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Concern voiced over salt tide threat
By Qiu Quanlin (China Daily)
Updated: 2005-12-29 06:51

GUANGZHOU: Fresh water supplies in South China's Guangdong Province are being severely threatened by salt tides.

The annual natural problem is currently the worst it has been for several years and officials have been working to control it since the autumn, a local water resource official said yesterday.

"The biggest saltwater tide this year has now reached the province and it will last for eight days until January 3 next year," said Huang Qingliang, vice-director of the Guangdong Department of Water Resources.

According to the department, the content of chlorine hydronium, the main salt element, in the Dayongkou, a main water gate in the lower reach of Xijiang River, reached 7,500 milligrams per litre on December 15, a record high in recent years.

Despite the government's prompt measures to control the seawater tide, it exceeded 3,000 milligrams per litre yesterday. The standard content in drinking water is only 250 milligrams per litre.

The salt tide occurs when seawater floods coastal areas because of serious drought.

The drought in the Pearl River Delta region has been worsening since September. As a result, seawater is flowing into the Pearl River and its tributaries in the coastal province, Huang said.

The Xijiang and Beijiang rivers, two major tributaries of the Pearl River, witnessed their lowest-ever water levels in mid-December.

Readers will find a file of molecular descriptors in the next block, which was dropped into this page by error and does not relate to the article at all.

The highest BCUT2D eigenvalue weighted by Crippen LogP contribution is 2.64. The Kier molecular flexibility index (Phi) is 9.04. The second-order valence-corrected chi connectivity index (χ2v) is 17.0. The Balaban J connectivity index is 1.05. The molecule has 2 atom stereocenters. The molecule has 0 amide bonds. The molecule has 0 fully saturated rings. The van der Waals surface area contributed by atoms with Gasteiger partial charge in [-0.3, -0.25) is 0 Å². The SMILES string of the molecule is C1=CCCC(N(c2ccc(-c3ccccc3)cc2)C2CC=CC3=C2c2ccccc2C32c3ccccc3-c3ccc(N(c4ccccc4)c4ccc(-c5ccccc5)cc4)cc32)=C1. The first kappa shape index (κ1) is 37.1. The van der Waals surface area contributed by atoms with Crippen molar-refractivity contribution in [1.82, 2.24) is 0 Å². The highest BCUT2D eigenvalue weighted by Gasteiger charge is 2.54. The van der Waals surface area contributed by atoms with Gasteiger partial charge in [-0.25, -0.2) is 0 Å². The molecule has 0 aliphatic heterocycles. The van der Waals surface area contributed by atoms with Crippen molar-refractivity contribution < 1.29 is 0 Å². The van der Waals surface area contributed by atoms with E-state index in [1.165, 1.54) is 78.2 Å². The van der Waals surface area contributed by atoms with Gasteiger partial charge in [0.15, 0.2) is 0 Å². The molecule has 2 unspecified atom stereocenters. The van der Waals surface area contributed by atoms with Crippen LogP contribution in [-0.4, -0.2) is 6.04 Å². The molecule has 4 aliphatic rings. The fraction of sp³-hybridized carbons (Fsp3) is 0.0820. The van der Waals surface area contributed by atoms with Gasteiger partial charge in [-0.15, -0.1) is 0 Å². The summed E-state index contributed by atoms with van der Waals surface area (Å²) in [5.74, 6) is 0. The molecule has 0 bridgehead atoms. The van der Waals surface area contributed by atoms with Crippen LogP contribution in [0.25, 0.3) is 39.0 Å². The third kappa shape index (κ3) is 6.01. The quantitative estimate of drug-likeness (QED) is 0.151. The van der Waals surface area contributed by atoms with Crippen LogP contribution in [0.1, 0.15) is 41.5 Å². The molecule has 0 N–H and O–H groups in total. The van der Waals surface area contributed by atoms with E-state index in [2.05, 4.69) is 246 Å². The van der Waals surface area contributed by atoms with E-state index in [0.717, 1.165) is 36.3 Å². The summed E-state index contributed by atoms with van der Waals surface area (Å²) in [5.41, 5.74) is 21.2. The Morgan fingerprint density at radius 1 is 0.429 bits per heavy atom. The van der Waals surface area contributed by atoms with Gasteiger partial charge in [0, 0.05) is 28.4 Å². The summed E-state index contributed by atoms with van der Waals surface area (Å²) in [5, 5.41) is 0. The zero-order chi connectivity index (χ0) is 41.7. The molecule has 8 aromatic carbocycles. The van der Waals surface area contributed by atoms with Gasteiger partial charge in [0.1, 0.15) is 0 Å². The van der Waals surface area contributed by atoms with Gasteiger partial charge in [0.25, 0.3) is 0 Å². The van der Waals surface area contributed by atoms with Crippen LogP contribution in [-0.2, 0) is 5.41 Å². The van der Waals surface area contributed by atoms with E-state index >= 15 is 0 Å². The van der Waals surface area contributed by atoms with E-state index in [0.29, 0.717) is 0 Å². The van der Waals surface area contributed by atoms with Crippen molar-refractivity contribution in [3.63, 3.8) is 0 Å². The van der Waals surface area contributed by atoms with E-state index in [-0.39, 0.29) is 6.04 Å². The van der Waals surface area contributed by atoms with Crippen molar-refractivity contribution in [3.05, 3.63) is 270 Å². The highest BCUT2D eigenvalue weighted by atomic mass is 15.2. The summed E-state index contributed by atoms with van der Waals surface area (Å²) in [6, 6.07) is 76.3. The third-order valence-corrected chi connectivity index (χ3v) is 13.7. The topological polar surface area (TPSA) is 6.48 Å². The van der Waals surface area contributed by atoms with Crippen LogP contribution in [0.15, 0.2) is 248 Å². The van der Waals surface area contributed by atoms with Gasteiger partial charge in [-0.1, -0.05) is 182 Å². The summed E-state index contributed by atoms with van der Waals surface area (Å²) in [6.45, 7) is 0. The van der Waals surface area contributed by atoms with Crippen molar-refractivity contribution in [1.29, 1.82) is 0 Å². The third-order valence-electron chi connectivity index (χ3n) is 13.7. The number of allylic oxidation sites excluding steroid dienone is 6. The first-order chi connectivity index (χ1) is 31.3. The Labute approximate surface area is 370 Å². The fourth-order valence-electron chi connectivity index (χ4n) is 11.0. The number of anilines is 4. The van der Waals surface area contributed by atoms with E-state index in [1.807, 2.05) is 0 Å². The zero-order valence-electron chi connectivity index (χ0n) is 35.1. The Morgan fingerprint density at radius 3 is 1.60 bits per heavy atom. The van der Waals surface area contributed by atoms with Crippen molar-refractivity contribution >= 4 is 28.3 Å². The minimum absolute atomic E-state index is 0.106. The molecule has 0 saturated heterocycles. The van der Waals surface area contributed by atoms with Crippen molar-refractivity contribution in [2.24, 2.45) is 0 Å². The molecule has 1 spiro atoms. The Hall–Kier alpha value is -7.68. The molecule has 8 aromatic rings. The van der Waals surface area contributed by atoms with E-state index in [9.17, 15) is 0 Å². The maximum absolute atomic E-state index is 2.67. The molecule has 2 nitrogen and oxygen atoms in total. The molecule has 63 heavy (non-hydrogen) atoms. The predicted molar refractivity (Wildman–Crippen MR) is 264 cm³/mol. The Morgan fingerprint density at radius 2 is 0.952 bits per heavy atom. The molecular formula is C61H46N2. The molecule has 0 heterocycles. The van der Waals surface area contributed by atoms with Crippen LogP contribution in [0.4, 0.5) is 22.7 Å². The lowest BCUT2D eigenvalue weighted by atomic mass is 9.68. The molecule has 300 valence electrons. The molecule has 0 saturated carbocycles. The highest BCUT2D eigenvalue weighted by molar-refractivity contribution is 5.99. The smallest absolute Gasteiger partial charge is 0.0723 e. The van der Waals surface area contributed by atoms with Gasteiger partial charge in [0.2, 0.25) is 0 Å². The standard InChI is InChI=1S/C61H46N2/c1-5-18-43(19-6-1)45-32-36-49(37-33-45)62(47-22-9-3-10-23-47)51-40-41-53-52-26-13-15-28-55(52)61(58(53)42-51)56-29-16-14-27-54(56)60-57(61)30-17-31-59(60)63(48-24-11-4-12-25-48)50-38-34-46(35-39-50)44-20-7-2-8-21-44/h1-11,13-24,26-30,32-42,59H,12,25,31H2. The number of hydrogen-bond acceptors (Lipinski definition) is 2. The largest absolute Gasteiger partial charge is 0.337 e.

Levels in the Xijiang River, which runs through the Guangxi Zhuang Autonomous Region and the southern Guangdong Province, reached a record low of less than 0.12 metres several days ago.

Official statistics show levels fell by 52.9 per cent from last year because of drought and lack of rainfall.

Experts said that if the drought continues in the province, the serious salt tide is expected to last until February and March next year.

"Winter and spring are often seen as the low water seasons in the province, and it may encounter a lasting severe salt tide in early next year," Huang said.

From the end of 2004 until May this year, Guangdong also experienced a serious salt tide as a result of the severe drought in South China.

Just four months later, the drought came in September, earlier than usual, causing the southern Chinese province to encounter another salt tide ahead of the low water season.

According to Huang, his department has worked together with other governmental institutions to draw up prompt measures to control the salt tide.

"One of the effective ways is to introduce more fresh water into the Pearl River, to reduce the high content of chlorine hydronium," Huang said.

The serious salt tides in May and September were also controlled by new measures, according to Huang.

Due to the salt tide, the fresh water supply in Zhuhai, Zhongshan, two cities in the province often threatened by seawater tide, and Panyu District of Guangzhou, will be affected.

Zhuhai government has advised people in the city to drink bottled water instead of tap water, which mainly comes from Xijiang River.

It has also stopped water supplies to gardening in public areas and communities, car washing and sauna bath businesses for a week.

In the urban centre of Guangzhou, however, the fresh water supply will not be affected since the city's water plant can offer sufficient supplies.

The seawater tide will not affect Shenzhen, another coastal city of the province, as the water level in the Dongjiang River, the city's water source, has remained high.

(China Daily 12/29/2005 page3)

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